While the deadline for the Sony World Photography Awards might feel far away, it's always a good idea to set time aside and prepare your submission so your work is showcased to its fullest potential.
One of the most exciting aspects of all four competitions (Professional, Open, Student and Youth) is the opportunity to see work from all over the world by photographers who might not yet be a 'name' but who are producing contemporary imagery that has resonance and has been born out of the world as it is today.
If you've shot a set of images, then great! Here's what to consider next. It always shows if submissions have had the time and extra thought put into them, so don't wait until the last minute to enter. Take a look at our checklist below and see what you can turn your attention to during this quieter time, December will be here before you know it!
Short, concise, clear captions always help judges understand your work. It's best to make these no longer than 20 words. If your work is more conceptual you can add this element into the series or image description.
We ask for a series or image description (depending on whether you're entering Professional or Open) in the Sony World Photography Awards. Here it's key for you to very clear on what your message is, what you're wanting the say through your work. Keep jargon to a minimum, the simpler words are often the strongest. Take a read of our blog post on writing for some pointers.
Before you enter make sure...
- All of your images are in JPG format and saved at quality 10 or above, or the maximum quality possible (depending on which software you use)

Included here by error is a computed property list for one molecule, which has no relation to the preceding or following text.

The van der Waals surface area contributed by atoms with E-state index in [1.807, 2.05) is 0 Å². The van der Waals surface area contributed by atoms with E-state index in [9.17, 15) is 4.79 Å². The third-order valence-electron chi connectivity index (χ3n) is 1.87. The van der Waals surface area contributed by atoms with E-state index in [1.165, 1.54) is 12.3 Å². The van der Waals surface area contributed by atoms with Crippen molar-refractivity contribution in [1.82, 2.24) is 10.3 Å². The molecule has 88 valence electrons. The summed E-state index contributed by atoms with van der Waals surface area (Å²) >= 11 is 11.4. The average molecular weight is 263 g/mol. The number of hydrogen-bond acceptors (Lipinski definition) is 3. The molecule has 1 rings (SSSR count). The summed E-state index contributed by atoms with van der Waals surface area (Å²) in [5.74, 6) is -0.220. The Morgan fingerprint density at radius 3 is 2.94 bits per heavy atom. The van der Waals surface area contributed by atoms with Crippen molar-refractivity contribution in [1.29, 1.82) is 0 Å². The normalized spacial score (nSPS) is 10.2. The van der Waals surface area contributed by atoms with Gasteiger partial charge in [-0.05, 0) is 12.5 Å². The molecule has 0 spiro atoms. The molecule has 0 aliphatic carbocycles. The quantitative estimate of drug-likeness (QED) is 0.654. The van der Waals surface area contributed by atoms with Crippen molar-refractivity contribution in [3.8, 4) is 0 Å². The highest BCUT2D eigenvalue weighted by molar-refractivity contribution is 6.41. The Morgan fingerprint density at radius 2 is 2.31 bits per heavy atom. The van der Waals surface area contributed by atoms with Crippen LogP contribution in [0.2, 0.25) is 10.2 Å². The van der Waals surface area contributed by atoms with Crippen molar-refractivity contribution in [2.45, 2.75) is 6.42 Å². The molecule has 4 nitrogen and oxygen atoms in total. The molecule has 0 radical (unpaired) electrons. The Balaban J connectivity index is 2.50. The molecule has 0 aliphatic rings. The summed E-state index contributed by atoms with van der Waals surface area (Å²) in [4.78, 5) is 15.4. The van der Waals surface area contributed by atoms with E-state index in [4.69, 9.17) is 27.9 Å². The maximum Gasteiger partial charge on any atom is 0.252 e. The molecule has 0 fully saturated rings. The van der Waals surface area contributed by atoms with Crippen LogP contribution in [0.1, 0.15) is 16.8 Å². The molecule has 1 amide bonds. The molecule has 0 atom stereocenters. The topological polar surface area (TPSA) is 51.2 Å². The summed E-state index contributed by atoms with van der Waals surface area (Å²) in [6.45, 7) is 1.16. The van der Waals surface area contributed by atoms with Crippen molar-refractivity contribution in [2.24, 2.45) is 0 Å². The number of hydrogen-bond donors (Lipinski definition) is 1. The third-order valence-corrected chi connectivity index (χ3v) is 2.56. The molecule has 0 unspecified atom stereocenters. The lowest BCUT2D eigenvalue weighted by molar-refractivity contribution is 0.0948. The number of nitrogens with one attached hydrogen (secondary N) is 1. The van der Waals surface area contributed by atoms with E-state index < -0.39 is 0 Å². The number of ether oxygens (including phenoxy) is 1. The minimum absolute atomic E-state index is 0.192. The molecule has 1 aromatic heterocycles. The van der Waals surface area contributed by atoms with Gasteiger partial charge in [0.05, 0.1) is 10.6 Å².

- That your image(s) is between 1-5 MB*
- Your image is set to the sRGB color mode (just make sure the mode is not Adobe RGB or CMYK, as they aren't browser friendly)
*If you’re not entirely sure how to resize or reformat your images, have a search online, there are loads of great resources immediately available to help you out. If for some reason your photographs aren’t uploading to the World Photography Organisation website, please double check your images are JPEG format and try again. If you’re still having trouble, contact us here.
If you're submitting to our Professional competition, really take the time to create your set of images. Group the images together and see how they look as thumbnails, rough print outs or even as a sequence when viewed in full screen. Don't be afraid to play around with different set options and try switching images in and out. Try and be as honest with yourself as possible. If you feel the collection needs more work, could go out and shoot more? Take a read of our guide to picture editing blog post.
ASK A FRIEND
Always try and get another person's point of view – they might spot a small typo, or question your thinking in selecting a particular image. Talking to someone who you trust who is totally objective will always open up interesting viewpoints and potentially new ways of thinking about your work.
As you're not right up against the deadline, why not leave your submission for a few weeks and come back to it for one more final review? If you've got a printer why not create some proofs and stick them up at home in a place other than your studio. While you're brushing your teeth or drinking your coffee in the morning, you'll read the images differently.